The volley of Friday tornadoes that swirled near El Reno, Okla., killed 13 people, including three people who intentionally entered their path: veteran storm chaser Tim Samaras, 55, his son Paul Samaras, 24, and researcher Carl Young, 45.
The men were mourned by family and colleagues over the weekend. Samaras was the field organizer and founder of the Tactical Weather Instrumented Sampling in-near Tornadoes Experiment, more commonly known as TWISTEX, a tornado research organization, and spent more than 20 years following storms.
"I chase the most powerful storms on the planet," he said in a video uploaded to YouTube last year. "All my life I've been on a quest to figure out how these things worked. Tornadoes have represented the biggest challenge as they are very fleeting in nature and extremely difficult to pinpoint their proposed destruction."
"At times I have mixed feelings about chasing these storms," says Samaras in the video, which shows the inside of a tornado using one of his devices. "On one hand they are incredibly beautiful, on the other hand these powerful storms can create devastating damage that change people's lives forever."
The El Reno tornado that killed the storm chasers was given a preliminary EF3 rating by the National Weather Service in Norman, Okla., meaning its winds likely maxed out at around 165 mph. The weather service said Monday morning the rating remains preliminary as it reviews radar data.
Radar images captured by the radio station KTLX show the tornado developing from a storm passing through the area.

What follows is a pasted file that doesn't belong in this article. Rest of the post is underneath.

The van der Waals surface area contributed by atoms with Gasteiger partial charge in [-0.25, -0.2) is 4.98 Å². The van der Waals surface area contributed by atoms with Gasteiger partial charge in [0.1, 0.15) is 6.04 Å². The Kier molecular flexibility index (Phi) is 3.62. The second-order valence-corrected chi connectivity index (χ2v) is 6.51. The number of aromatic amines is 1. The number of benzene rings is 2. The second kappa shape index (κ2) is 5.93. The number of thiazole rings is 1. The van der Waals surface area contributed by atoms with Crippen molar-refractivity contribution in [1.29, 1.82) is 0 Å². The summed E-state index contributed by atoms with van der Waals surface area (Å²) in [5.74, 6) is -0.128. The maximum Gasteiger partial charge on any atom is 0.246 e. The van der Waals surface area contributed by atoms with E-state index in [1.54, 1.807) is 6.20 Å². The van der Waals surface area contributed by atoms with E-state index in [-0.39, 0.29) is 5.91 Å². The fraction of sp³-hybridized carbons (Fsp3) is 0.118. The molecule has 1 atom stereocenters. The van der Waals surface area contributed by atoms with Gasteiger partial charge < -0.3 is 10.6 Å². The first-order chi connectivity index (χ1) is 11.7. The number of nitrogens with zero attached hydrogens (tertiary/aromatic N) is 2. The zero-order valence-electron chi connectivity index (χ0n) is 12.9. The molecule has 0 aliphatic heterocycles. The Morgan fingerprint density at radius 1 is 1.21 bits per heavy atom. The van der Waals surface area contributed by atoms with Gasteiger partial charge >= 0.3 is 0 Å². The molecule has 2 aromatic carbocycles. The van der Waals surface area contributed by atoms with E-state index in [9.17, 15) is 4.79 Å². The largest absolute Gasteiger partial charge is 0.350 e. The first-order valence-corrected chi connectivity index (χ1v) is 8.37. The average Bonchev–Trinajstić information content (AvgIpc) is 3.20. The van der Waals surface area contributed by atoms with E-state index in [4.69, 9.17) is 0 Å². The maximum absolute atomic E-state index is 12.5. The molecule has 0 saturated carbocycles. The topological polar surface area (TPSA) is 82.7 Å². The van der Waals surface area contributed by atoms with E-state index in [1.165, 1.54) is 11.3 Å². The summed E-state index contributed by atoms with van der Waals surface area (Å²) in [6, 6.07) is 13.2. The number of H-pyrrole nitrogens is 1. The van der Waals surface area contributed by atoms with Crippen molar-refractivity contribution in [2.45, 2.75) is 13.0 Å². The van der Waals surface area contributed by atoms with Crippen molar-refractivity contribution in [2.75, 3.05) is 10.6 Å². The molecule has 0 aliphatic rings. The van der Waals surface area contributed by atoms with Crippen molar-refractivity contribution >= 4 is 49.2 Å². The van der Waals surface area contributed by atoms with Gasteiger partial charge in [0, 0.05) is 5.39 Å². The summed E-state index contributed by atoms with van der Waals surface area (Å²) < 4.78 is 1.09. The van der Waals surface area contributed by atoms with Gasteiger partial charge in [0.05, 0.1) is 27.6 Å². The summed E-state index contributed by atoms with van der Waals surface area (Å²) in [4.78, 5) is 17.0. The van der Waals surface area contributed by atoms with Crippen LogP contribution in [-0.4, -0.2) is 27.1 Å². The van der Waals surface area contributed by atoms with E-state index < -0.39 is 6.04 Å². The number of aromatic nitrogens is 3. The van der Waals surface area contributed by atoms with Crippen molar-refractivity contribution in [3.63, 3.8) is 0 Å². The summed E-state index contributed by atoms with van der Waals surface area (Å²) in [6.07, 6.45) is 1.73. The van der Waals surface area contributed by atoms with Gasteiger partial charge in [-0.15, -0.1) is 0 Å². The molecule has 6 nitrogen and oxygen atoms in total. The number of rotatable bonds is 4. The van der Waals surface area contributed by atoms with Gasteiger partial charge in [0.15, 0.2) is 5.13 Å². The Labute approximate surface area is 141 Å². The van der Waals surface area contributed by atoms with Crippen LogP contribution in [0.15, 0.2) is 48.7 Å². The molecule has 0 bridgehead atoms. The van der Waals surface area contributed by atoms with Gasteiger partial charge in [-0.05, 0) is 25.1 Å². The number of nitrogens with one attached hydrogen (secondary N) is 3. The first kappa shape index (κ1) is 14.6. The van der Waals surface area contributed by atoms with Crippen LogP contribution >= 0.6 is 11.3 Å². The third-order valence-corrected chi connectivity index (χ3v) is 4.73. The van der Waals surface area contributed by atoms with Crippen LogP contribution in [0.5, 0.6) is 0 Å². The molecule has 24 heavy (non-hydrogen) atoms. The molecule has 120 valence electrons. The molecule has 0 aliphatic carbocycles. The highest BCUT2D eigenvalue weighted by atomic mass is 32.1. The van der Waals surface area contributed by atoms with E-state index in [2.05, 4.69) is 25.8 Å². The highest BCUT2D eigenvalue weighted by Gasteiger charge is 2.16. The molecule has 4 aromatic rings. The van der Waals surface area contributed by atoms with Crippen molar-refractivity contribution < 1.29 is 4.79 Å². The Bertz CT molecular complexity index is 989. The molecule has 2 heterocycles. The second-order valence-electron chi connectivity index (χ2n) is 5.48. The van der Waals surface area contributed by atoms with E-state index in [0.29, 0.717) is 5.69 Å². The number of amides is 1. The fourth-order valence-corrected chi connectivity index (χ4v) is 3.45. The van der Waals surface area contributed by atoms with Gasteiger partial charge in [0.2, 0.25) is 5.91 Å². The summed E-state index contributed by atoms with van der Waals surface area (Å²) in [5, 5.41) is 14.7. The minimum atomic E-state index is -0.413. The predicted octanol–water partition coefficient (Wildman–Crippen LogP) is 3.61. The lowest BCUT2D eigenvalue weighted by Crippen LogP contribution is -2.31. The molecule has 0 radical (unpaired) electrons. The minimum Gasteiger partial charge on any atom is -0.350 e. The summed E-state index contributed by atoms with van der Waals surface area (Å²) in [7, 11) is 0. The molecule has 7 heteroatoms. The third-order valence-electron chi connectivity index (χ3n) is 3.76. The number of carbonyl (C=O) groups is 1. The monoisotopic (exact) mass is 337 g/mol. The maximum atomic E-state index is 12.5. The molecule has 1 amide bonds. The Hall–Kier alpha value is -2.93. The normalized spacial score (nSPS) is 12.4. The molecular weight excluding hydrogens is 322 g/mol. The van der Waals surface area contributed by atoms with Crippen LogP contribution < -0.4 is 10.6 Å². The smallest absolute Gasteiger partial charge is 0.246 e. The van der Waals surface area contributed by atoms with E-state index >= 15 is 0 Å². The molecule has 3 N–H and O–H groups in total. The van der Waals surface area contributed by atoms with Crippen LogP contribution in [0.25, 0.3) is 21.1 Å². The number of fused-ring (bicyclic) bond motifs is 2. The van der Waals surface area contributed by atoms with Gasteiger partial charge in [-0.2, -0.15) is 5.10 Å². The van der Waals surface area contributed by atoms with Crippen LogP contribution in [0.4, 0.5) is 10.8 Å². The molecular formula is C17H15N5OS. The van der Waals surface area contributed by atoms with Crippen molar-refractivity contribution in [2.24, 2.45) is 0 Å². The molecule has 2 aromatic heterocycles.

Samaras was found dead inside his mangled car wearing a seat belt, according to ABC News. At least one of the other men was found 1/4 mile from the vehicle. NBC News cites Canadian County Undersheriff Chris West as saying the two other men were heaved 1/4 mile in opposite directions.
Another team of storm chasers was hit by the same Friday twister. Three vehicles driven by members of the Weather Channel Tornado Hunt Team were tumbled by winds, but their occupants survived.
"It was like we were floating. We were tumbling," said Weather Channel meteorologist Mike Bettes, whose car tumbled about 200 yards after receiving a direct hit by the tornado. "We were airborne at least one point and we were floating. Then we weren't tumbling anymore and we came down hard."
Each of the Weather Channel chasers walked away with minor injuries. The cable network says it was the first time staffers were injured covering severe weather.
Shortly before his death, Samaras tweeted a safety advisement to followers. "Dangerous day ahead for OK--stay weather savvy!" he wrote.
"This is a devastating loss to the meteorological, research, and storm chasing communities," fellow TWISTEX researcher Tony Laubach wrote in a Sunday statement posted on the group's Facebook page. "I ask that you keep the families in your thoughts and prayers during this very difficult time. There is some comfort in knowing these men passed on doing what they loved."
Samaras was recognized as an "Emerging Explorer" by the National Geographic Society in 2005, according to a CV posted to TWISTEX's website, and received an outstanding service award from the National Transportation Safety Board for investigating the 1996 explosion of TWA Flight 800. He appeared in three seasons of the Discovery Channel series "Storm Chasers," which was cancelled last year.